Rosa Jaime, Owner and Manager of The FourSeasons Tea Room, serves up this Victorian British ritual with a Mexicanperspective.
By Brandon Lomenzo Black, Images Courtesy of The Four Seasons Tea Room
Years ago Rosa Jaime, owner andmanager of The Four Seasons Tea Room in Sierra Madre, was asked a ratherimpolite question. Fortunately, it required an effortless answer that came fromher heart.
A woman who had just opened upa restaurant nearby had come into the Tea Room for afternoon tea and uponmeeting Rosa bluntly asked, “What is a Mexican woman doing in an English tearoom?” Slightly surprised, Rosa responded sincerely and simply, “Following mydream,” she replied.
Behind the ivy-covered walls ofthe The Four Seasons Tea Room’s quaint, English-style bungalow and the refinedand elegant decor of its interior, there exists a little known story of a womanwho grew up with an unshakable interest in the grandeur of the Victorian Era,whose dreams from a young age were filled with roses, tea, and ornate napkinsand linens.
Newly married and 17 years old,she decided to leave her native San José in Guanajuato, Mexico, to come to theUnited States with her new husband. Here, inspired by the memory of hergrandmother, who had raised Jaime and her siblings after the tragic death ofher father, she planned to pursue her dream.
“Everything she did I admiredand learned from,” recalled Jaime affectionately about her grandmother. “Istill see her in every corner of this place and in a way the Tea Room is atribute to her.”
Jaime vividly remembers herchildhood and the tradition that took place every Wednesday in hergrandmother’s backyard. It’s really the origin story of her love of tea.
“When I was little my grandmotherwould have over to her house, girls and their mothers to teach the girls how tocrochet and embroidery.” While the girls and Jaime were busy with their crafts,her grandmother would make tea for the ladies who would drink it while sittingunderneath the shade of a lemon tree in plain view of the mountains. It wasritual that Jaime admired and deeply informed her affinity for high tea.
Although the United Statesrepresented opportunity, and Jaime never lost her love for tea, it would be some years before she could beginto bring her dream to fruition. Jaime worked originally at the landmark BeadlesCafeteria on Colorado Boulevard rolling silverware and folding napkins. Overthe years she worked her way up to eventually managing the now-shuttered cafeteriafor 15 years. “I never went to school to learn English after coming to the U.S.Beadles was my school,” said Jaime who attributes much of her professional andpersonal development to working at Beadles.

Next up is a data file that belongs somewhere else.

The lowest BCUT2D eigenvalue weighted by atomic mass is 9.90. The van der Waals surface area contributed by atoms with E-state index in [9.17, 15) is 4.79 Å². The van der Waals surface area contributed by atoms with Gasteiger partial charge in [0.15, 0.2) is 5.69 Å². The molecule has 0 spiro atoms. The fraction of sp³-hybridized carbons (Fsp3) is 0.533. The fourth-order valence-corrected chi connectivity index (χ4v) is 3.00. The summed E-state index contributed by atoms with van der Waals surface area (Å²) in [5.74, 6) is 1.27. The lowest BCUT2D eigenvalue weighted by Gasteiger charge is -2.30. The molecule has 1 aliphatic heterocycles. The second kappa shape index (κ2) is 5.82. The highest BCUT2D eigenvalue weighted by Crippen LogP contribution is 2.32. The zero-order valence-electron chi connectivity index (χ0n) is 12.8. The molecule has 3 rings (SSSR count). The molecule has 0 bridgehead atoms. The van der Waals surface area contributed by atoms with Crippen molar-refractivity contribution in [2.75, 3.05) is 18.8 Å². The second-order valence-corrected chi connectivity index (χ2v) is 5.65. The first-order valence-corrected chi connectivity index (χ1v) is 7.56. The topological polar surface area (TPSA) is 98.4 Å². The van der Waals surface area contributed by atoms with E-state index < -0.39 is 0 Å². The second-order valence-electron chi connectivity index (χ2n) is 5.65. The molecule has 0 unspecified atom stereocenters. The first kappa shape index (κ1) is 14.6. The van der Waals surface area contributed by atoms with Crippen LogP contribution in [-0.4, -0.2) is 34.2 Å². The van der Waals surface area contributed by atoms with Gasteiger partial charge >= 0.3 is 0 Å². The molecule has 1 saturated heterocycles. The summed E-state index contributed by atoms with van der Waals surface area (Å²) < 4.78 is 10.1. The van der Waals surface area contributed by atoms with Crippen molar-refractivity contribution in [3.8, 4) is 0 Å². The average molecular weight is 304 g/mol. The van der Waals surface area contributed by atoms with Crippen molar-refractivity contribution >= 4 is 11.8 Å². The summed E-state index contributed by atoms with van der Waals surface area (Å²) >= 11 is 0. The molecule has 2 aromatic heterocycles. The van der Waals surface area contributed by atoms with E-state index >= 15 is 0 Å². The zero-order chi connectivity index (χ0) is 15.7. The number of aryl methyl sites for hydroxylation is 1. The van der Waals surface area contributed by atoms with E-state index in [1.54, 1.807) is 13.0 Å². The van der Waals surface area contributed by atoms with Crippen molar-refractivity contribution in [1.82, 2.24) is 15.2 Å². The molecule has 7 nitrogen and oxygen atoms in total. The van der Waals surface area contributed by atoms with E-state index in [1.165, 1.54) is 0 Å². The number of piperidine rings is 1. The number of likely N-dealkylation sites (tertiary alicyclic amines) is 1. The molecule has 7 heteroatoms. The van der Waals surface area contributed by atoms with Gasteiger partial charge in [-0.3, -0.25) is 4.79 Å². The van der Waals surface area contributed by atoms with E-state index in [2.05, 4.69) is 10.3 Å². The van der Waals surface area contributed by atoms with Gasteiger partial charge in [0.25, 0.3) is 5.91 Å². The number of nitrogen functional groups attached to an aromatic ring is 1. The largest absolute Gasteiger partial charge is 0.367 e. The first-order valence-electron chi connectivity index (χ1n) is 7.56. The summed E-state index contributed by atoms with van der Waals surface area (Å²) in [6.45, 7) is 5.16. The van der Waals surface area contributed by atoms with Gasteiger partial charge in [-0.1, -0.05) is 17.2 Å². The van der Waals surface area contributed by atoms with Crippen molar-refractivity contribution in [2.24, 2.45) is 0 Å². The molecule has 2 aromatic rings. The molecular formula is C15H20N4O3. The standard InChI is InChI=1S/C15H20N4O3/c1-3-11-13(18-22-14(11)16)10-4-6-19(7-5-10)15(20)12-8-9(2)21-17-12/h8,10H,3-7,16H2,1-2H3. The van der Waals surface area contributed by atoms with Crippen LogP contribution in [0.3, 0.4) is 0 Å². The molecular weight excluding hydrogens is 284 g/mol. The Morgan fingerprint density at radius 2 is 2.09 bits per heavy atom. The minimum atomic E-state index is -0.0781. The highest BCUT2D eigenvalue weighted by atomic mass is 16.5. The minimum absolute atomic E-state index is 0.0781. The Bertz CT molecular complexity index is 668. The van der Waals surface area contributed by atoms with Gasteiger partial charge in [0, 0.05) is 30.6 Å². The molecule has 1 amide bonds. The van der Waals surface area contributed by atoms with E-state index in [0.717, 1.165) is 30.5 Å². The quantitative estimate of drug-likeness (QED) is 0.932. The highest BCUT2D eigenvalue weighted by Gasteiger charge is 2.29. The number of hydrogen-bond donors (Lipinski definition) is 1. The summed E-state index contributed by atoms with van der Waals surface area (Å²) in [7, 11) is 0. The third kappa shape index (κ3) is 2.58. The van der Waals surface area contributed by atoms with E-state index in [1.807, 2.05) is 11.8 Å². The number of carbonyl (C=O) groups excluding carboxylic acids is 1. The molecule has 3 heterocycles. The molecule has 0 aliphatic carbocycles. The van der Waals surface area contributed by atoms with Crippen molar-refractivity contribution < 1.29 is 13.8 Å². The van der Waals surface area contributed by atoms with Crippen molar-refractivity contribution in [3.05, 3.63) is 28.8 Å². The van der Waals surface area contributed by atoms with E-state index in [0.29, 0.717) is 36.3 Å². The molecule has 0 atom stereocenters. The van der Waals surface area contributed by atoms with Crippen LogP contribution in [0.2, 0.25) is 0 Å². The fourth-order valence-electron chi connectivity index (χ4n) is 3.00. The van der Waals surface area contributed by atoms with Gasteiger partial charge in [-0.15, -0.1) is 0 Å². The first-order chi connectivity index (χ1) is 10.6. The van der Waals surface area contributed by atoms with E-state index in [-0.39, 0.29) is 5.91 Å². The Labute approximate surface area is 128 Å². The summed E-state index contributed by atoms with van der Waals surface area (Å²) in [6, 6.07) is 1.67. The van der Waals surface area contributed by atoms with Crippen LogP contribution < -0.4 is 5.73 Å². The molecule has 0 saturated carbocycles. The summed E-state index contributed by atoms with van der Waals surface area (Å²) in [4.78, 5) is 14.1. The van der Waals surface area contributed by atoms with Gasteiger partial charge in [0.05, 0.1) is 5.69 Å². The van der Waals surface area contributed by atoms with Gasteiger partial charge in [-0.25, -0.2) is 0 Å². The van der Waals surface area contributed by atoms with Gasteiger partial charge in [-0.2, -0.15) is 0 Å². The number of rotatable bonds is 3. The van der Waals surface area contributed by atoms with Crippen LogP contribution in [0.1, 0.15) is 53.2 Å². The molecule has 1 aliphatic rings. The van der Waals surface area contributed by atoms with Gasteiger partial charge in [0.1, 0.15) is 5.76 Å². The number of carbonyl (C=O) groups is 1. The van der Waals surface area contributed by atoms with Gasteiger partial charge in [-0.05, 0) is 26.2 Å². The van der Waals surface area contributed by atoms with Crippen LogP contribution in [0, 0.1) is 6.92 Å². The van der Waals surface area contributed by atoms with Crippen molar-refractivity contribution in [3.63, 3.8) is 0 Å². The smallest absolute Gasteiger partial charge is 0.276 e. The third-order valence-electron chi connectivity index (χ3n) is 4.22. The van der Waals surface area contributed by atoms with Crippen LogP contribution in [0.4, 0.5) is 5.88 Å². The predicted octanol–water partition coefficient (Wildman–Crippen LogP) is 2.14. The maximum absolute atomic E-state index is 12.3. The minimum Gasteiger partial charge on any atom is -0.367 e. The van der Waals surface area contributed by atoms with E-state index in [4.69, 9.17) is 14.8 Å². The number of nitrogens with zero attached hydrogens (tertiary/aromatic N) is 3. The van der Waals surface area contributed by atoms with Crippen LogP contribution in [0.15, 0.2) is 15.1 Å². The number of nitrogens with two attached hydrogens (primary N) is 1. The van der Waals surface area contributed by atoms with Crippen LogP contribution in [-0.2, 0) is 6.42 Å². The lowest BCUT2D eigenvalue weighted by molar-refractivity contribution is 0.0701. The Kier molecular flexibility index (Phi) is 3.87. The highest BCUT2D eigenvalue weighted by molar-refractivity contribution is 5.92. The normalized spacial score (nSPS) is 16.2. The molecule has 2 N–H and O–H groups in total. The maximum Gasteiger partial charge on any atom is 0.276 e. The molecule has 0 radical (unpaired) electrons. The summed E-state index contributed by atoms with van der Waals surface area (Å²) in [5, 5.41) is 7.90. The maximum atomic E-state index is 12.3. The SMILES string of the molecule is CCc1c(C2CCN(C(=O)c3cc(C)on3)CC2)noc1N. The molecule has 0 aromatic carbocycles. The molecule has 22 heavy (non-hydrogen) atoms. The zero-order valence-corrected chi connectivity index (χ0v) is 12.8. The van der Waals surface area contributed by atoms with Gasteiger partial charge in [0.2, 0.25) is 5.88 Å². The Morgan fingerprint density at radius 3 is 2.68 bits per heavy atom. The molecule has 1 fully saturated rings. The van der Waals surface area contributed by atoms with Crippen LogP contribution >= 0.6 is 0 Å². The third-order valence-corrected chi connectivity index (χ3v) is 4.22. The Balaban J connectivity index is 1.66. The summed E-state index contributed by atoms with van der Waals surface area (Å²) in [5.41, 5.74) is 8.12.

Unbeknownst to many, she hadbeen collecting English bone china teacups and dishes, and old linens sincearriving in Pasadena in 1976. Many of these pieces rotate in and out of the TeaRoom today.
Opened in 2004, The FourSeasons Tea Room has been serving guests from across Los Angeles a traditionalEnglish tea along with a delectable menu that changes with the season. Savoryscones with cream and jam are complemented by tea sandwiches, some of whichsubtly introduce Jaime’s native culture.
“When I make sandwiches Ialways include a little bit of my ‘MexiCality,’” Jaime said with a smile.
“For example, the roasted bellpepper with sundried tomato tea sandwich includes a bit of cayenne pepper. Notonly does it complement the other sandwiches but it’s a way to add a dash of myown spice,” she continued.
Her facility with nativeMexican cuisine led her friends and family to originally question her decisionto open a tea room, rather than a boutique Mexican restaurant. But Jaime wasadamant. “I likechallenges. Opening up a Mexican restaurant would have been easy, but there’stoo many here. With my reading [Jane Austen] and collection of teacups andlinens, and the passion that I have for tea, opening up a tea room was mydestiny,” said Jaime.
It hasn’t all been easy. Shehas persevered through financial hardship including the Great Recession – aperiod she describes as “terrifying” – and which required putting the entiretyof her life savings into keeping the business afloat. Be through it all thestrength of her passion has allowed her to face down all challenges.
It’s all about defining who youare and what you want to do with your dreams according to Jaime. “I’m 60 yearsold. I never dream of being rich. I dream about living my dream andexposing the romance of the Victorian era and the poetry of tea to those whovisit the Tea Room.”